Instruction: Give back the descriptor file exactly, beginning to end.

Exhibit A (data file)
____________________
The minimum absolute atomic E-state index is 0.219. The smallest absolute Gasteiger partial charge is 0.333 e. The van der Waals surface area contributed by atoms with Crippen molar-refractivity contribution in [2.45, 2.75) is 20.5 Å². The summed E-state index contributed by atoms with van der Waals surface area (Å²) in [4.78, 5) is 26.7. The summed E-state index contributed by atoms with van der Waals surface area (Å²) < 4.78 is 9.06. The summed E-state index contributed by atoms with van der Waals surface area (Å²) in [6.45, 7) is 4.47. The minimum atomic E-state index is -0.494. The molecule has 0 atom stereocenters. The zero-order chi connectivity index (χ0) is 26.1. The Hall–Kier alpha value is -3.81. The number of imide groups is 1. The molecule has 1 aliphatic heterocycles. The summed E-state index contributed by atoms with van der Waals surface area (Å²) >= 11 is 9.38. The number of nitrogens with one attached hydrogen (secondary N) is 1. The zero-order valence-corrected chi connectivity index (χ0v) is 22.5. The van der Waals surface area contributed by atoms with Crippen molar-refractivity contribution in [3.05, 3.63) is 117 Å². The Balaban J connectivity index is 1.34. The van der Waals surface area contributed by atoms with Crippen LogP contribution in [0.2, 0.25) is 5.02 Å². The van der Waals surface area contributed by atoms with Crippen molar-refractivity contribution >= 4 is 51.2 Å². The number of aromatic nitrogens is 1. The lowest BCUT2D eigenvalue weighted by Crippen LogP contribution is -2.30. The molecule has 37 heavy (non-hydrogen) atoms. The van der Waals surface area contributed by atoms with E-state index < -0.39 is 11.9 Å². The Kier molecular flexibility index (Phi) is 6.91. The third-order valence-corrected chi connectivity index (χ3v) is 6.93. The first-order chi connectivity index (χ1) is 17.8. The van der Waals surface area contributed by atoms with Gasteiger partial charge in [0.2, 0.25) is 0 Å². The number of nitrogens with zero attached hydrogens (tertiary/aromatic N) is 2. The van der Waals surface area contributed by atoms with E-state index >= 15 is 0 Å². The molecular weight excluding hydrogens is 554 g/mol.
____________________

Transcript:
The minimum absolute atomic E-state index is 0.219. The smallest absolute Gasteiger partial charge is 0.333 e. The van der Waals surface area contributed by atoms with Crippen molar-refractivity contribution in [2.45, 2.75) is 20.5 Å². The summed E-state index contributed by atoms with van der Waals surface area (Å²) in [4.78, 5) is 26.7. The summed E-state index contributed by atoms with van der Waals surface area (Å²) < 4.78 is 9.06. The summed E-state index contributed by atoms with van der Waals surface area (Å²) in [6.45, 7) is 4.47. The minimum atomic E-state index is -0.494. The molecule has 0 atom stereocenters. The zero-order chi connectivity index (χ0) is 26.1. The Hall–Kier alpha value is -3.81. The number of imide groups is 1. The molecule has 1 aliphatic heterocycles. The summed E-state index contributed by atoms with van der Waals surface area (Å²) >= 11 is 9.38. The number of nitrogens with one attached hydrogen (secondary N) is 1. The zero-order valence-corrected chi connectivity index (χ0v) is 22.5. The van der Waals surface area contributed by atoms with Crippen molar-refractivity contribution in [3.05, 3.63) is 117 Å². The Balaban J connectivity index is 1.34. The van der Waals surface area contributed by atoms with Crippen LogP contribution in [0.2, 0.25) is 5.02 Å². The van der Waals surface area contributed by atoms with Crippen molar-refractivity contribution >= 4 is 51.2 Å². The number of aromatic nitrogens is 1. The lowest BCUT2D eigenvalue weighted by Crippen LogP contribution is -2.30. The molecule has 37 heavy (non-hydrogen) atoms. The van der Waals surface area contributed by atoms with E-state index < -0.39 is 11.9 Å². The Kier molecular flexibility index (Phi) is 6.91. The third-order valence-corrected chi connectivity index (χ3v) is 6.93. The first-order chi connectivity index (χ1) is 17.8. The van der Waals surface area contributed by atoms with Gasteiger partial charge in [0.2, 0.25) is 0 Å². The number of nitrogens with zero attached hydrogens (tertiary/aromatic N) is 2. The van der Waals surface area contributed by atoms with E-state index >= 15 is 0 Å². The molecular weight excluding hydrogens is 554 g/mol.